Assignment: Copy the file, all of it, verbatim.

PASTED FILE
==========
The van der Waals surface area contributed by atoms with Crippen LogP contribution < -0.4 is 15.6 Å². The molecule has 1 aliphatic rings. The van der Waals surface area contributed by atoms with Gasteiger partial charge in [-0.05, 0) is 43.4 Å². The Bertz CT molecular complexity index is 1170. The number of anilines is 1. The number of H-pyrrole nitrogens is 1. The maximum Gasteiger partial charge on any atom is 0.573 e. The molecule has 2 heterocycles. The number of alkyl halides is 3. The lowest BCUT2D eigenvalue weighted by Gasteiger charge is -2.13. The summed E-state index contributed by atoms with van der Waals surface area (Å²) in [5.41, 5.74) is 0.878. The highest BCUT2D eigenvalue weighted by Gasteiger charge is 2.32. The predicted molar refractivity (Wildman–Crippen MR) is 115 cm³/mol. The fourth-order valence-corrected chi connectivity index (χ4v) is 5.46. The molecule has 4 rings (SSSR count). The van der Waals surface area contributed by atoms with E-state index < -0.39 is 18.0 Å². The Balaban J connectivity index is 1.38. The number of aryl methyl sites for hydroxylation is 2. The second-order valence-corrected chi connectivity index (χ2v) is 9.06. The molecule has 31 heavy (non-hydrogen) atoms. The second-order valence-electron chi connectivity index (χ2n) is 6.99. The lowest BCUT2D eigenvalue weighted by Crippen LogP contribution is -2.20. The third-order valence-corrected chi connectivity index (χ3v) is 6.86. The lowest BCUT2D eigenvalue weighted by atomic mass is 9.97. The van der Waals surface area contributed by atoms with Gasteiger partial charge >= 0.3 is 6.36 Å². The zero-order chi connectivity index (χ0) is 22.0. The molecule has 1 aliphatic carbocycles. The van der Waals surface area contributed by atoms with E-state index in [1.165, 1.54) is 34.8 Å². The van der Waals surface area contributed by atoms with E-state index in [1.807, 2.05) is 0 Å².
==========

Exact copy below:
The van der Waals surface area contributed by atoms with Crippen LogP contribution < -0.4 is 15.6 Å². The molecule has 1 aliphatic rings. The van der Waals surface area contributed by atoms with Gasteiger partial charge in [-0.05, 0) is 43.4 Å². The Bertz CT molecular complexity index is 1170. The number of anilines is 1. The number of H-pyrrole nitrogens is 1. The maximum Gasteiger partial charge on any atom is 0.573 e. The molecule has 2 heterocycles. The number of alkyl halides is 3. The lowest BCUT2D eigenvalue weighted by Gasteiger charge is -2.13. The summed E-state index contributed by atoms with van der Waals surface area (Å²) in [5.41, 5.74) is 0.878. The highest BCUT2D eigenvalue weighted by Gasteiger charge is 2.32. The predicted molar refractivity (Wildman–Crippen MR) is 115 cm³/mol. The fourth-order valence-corrected chi connectivity index (χ4v) is 5.46. The molecule has 4 rings (SSSR count). The van der Waals surface area contributed by atoms with E-state index < -0.39 is 18.0 Å². The Balaban J connectivity index is 1.38. The number of aryl methyl sites for hydroxylation is 2. The second-order valence-corrected chi connectivity index (χ2v) is 9.06. The molecule has 31 heavy (non-hydrogen) atoms. The second-order valence-electron chi connectivity index (χ2n) is 6.99. The lowest BCUT2D eigenvalue weighted by Crippen LogP contribution is -2.20. The third-order valence-corrected chi connectivity index (χ3v) is 6.86. The lowest BCUT2D eigenvalue weighted by atomic mass is 9.97. The van der Waals surface area contributed by atoms with Gasteiger partial charge >= 0.3 is 6.36 Å². The zero-order chi connectivity index (χ0) is 22.0. The molecule has 1 aliphatic carbocycles. The van der Waals surface area contributed by atoms with E-state index in [1.165, 1.54) is 34.8 Å². The van der Waals surface area contributed by atoms with E-state index in [1.807, 2.05) is 0 Å².